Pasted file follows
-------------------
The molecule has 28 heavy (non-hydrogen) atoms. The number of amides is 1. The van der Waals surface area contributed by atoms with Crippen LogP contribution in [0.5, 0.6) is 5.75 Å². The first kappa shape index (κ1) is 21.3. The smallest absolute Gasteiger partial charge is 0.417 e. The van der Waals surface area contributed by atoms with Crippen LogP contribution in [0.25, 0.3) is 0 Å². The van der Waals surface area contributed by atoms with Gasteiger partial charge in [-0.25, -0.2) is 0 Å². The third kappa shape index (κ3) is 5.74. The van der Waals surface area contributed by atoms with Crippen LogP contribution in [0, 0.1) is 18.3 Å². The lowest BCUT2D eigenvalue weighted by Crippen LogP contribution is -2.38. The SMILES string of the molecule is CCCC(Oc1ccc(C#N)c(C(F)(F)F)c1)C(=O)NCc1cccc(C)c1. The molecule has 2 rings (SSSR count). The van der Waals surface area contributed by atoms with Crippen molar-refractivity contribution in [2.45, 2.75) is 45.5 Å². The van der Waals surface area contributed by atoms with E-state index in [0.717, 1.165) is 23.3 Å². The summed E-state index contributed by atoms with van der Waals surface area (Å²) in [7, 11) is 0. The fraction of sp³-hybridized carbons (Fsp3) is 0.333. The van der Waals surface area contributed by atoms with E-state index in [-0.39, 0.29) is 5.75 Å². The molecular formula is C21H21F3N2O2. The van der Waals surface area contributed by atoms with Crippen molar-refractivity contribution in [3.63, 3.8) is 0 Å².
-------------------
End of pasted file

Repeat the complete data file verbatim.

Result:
The molecule has 28 heavy (non-hydrogen) atoms. The number of amides is 1. The van der Waals surface area contributed by atoms with Crippen LogP contribution in [0.5, 0.6) is 5.75 Å². The first kappa shape index (κ1) is 21.3. The smallest absolute Gasteiger partial charge is 0.417 e. The van der Waals surface area contributed by atoms with Crippen LogP contribution in [0.25, 0.3) is 0 Å². The van der Waals surface area contributed by atoms with Gasteiger partial charge in [-0.25, -0.2) is 0 Å². The third kappa shape index (κ3) is 5.74. The van der Waals surface area contributed by atoms with Crippen LogP contribution in [0, 0.1) is 18.3 Å². The lowest BCUT2D eigenvalue weighted by Crippen LogP contribution is -2.38. The SMILES string of the molecule is CCCC(Oc1ccc(C#N)c(C(F)(F)F)c1)C(=O)NCc1cccc(C)c1. The molecule has 2 rings (SSSR count). The van der Waals surface area contributed by atoms with Crippen molar-refractivity contribution in [2.45, 2.75) is 45.5 Å². The van der Waals surface area contributed by atoms with E-state index in [0.717, 1.165) is 23.3 Å². The summed E-state index contributed by atoms with van der Waals surface area (Å²) in [7, 11) is 0. The fraction of sp³-hybridized carbons (Fsp3) is 0.333. The van der Waals surface area contributed by atoms with E-state index in [-0.39, 0.29) is 5.75 Å². The molecular formula is C21H21F3N2O2. The van der Waals surface area contributed by atoms with Crippen molar-refractivity contribution in [3.63, 3.8) is 0 Å².